Co-parenting can benefit children in Ohio after a divorce

On Behalf of | Jun 27, 2019 | child custody

When married parents in Ohio are constantly fighting, this can have a negative affect on their child’s well-being. For these families, sometimes divorce is a good option. However, parents going through a divorce will remain that — parents — even after the final divorce decree is signed. This means that they remain tied to one another through their child, who they must continue to raise together at least to some extent.

Whether parents share joint custody, or whether one parent has custody and the other parent has visitation with the child, co-parenting may be a way for them to raise their child in a healthy manner. Co-parenting is simply the term used when parents cooperate and communicate regularly to raise their child together, even though they are not married anymore. They will make compromises to further the best interests of their child.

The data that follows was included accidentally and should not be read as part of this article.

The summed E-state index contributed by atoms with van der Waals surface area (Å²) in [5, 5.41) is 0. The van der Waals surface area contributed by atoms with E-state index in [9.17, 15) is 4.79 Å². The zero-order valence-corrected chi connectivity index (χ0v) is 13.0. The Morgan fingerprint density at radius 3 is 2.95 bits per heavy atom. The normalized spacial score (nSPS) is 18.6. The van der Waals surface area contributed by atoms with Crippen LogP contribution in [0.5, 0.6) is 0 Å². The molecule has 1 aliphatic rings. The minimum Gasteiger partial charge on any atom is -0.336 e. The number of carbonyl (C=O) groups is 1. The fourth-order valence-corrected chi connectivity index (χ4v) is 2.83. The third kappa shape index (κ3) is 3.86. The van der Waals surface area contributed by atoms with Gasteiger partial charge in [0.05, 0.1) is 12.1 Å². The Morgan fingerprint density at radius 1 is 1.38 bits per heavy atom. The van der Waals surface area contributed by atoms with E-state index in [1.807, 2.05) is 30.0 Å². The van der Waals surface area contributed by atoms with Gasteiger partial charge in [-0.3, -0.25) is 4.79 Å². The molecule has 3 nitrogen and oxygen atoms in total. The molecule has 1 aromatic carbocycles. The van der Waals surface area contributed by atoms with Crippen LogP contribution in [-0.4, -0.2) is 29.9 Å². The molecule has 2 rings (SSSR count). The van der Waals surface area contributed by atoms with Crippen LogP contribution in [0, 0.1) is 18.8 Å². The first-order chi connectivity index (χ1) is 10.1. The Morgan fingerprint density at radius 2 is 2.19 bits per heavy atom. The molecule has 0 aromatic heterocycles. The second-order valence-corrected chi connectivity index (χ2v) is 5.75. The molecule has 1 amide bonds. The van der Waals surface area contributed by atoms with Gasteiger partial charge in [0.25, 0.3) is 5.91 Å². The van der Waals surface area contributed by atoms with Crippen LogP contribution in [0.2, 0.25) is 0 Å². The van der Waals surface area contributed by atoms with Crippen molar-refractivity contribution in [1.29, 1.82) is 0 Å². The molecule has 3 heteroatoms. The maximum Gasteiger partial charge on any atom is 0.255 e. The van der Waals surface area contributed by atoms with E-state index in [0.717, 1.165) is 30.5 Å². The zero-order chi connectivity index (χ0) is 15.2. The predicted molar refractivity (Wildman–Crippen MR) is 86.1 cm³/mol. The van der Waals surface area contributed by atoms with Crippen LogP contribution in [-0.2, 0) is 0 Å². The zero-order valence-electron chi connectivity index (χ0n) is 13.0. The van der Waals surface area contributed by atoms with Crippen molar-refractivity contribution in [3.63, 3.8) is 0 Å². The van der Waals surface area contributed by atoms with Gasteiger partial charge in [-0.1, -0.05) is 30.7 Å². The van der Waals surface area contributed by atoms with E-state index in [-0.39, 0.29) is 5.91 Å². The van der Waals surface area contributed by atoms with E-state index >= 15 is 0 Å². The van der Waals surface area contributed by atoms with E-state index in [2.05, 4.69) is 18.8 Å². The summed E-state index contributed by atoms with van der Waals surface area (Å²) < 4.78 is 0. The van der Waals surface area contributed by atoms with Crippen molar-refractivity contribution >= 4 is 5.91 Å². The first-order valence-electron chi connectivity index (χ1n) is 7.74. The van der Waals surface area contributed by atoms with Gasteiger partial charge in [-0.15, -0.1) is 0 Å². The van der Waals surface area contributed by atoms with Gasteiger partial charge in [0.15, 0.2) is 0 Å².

When parents co-parent, they need to be unified and consistent. This avoids confusion on behalf of the child, who may feel like there are different rules at different houses, and it also helps parents understand what is going on with their child when their child is not in their care. Co-parenting also means that parents will attend special events in their child’s life together, and they will refrain from disparaging their ex-spouse in front of their child. This requires a certain amount of cooperation and civility.

Some parents share joint legal custody, in which they make major life decisions on the part of their child together. Some parents share joint physical custody, in which the child spends roughly half of his or her time with each parent. And, some parents enjoy sole physical custody, while the other parent has visitation with the child. Co-parenting can work in any of these child custody situations, if the parents make the effort to put the child’s needs first. It may not always be easy, but if parents can put their past behind them and focus on their child, it can help their child adjust to the divorce in a healthy manner while retaining a meaningful relationship with both parents.